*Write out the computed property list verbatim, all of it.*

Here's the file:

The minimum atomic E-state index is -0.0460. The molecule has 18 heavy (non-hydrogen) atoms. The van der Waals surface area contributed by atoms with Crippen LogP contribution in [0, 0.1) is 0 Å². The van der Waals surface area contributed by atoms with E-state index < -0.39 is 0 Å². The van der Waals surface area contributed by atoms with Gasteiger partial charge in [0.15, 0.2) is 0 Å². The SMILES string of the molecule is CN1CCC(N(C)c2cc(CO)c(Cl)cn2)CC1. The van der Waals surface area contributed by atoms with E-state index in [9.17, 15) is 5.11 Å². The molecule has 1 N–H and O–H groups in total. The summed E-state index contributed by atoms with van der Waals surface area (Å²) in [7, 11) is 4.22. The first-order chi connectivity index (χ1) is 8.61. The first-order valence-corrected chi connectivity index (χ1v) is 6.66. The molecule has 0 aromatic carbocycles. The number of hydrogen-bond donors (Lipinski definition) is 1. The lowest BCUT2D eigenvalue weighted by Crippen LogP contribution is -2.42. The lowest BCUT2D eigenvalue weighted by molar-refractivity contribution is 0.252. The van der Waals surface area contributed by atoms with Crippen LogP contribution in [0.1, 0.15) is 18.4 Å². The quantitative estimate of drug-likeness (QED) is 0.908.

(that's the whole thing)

The minimum atomic E-state index is -0.0460. The molecule has 18 heavy (non-hydrogen) atoms. The van der Waals surface area contributed by atoms with Crippen LogP contribution in [0, 0.1) is 0 Å². The van der Waals surface area contributed by atoms with E-state index < -0.39 is 0 Å². The van der Waals surface area contributed by atoms with Gasteiger partial charge in [0.15, 0.2) is 0 Å². The SMILES string of the molecule is CN1CCC(N(C)c2cc(CO)c(Cl)cn2)CC1. The van der Waals surface area contributed by atoms with E-state index in [9.17, 15) is 5.11 Å². The molecule has 1 N–H and O–H groups in total. The summed E-state index contributed by atoms with van der Waals surface area (Å²) in [7, 11) is 4.22. The first-order chi connectivity index (χ1) is 8.61. The first-order valence-corrected chi connectivity index (χ1v) is 6.66. The molecule has 0 aromatic carbocycles. The number of hydrogen-bond donors (Lipinski definition) is 1. The lowest BCUT2D eigenvalue weighted by Crippen LogP contribution is -2.42. The lowest BCUT2D eigenvalue weighted by molar-refractivity contribution is 0.252. The van der Waals surface area contributed by atoms with Crippen LogP contribution in [0.1, 0.15) is 18.4 Å². The quantitative estimate of drug-likeness (QED) is 0.908.